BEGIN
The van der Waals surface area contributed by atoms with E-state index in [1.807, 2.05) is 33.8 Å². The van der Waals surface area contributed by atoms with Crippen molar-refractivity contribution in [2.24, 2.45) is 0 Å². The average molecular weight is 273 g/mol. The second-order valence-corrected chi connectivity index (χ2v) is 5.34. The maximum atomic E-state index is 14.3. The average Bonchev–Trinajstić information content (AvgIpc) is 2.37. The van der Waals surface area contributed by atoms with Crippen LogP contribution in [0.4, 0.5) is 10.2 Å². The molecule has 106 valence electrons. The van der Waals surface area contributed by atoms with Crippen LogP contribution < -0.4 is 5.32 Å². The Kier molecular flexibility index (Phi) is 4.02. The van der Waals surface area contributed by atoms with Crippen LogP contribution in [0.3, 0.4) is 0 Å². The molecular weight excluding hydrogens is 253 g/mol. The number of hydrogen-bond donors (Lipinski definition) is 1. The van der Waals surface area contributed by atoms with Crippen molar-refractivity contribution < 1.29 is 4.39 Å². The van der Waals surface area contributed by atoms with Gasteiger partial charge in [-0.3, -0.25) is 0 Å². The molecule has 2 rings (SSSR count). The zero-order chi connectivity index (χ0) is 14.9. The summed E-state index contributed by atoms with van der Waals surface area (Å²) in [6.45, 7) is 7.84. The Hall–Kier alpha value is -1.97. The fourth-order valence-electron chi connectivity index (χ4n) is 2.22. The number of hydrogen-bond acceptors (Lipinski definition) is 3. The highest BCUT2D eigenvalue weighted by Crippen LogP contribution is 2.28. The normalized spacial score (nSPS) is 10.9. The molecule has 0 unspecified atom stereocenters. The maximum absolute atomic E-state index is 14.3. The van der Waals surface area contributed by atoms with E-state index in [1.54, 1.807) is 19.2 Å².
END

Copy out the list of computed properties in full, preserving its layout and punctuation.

The van der Waals surface area contributed by atoms with E-state index in [1.807, 2.05) is 33.8 Å². The van der Waals surface area contributed by atoms with Crippen molar-refractivity contribution in [2.24, 2.45) is 0 Å². The average molecular weight is 273 g/mol. The second-order valence-corrected chi connectivity index (χ2v) is 5.34. The maximum atomic E-state index is 14.3. The average Bonchev–Trinajstić information content (AvgIpc) is 2.37. The van der Waals surface area contributed by atoms with Crippen LogP contribution in [0.4, 0.5) is 10.2 Å². The molecule has 106 valence electrons. The van der Waals surface area contributed by atoms with Crippen LogP contribution < -0.4 is 5.32 Å². The Kier molecular flexibility index (Phi) is 4.02. The van der Waals surface area contributed by atoms with Crippen LogP contribution in [0.3, 0.4) is 0 Å². The molecular weight excluding hydrogens is 253 g/mol. The number of hydrogen-bond donors (Lipinski definition) is 1. The van der Waals surface area contributed by atoms with Crippen molar-refractivity contribution < 1.29 is 4.39 Å². The van der Waals surface area contributed by atoms with Gasteiger partial charge in [-0.3, -0.25) is 0 Å². The molecule has 2 rings (SSSR count). The zero-order chi connectivity index (χ0) is 14.9. The summed E-state index contributed by atoms with van der Waals surface area (Å²) in [6.45, 7) is 7.84. The Hall–Kier alpha value is -1.97. The fourth-order valence-electron chi connectivity index (χ4n) is 2.22. The number of hydrogen-bond acceptors (Lipinski definition) is 3. The highest BCUT2D eigenvalue weighted by Crippen LogP contribution is 2.28. The normalized spacial score (nSPS) is 10.9. The molecule has 0 unspecified atom stereocenters. The maximum absolute atomic E-state index is 14.3. The van der Waals surface area contributed by atoms with E-state index in [1.54, 1.807) is 19.2 Å².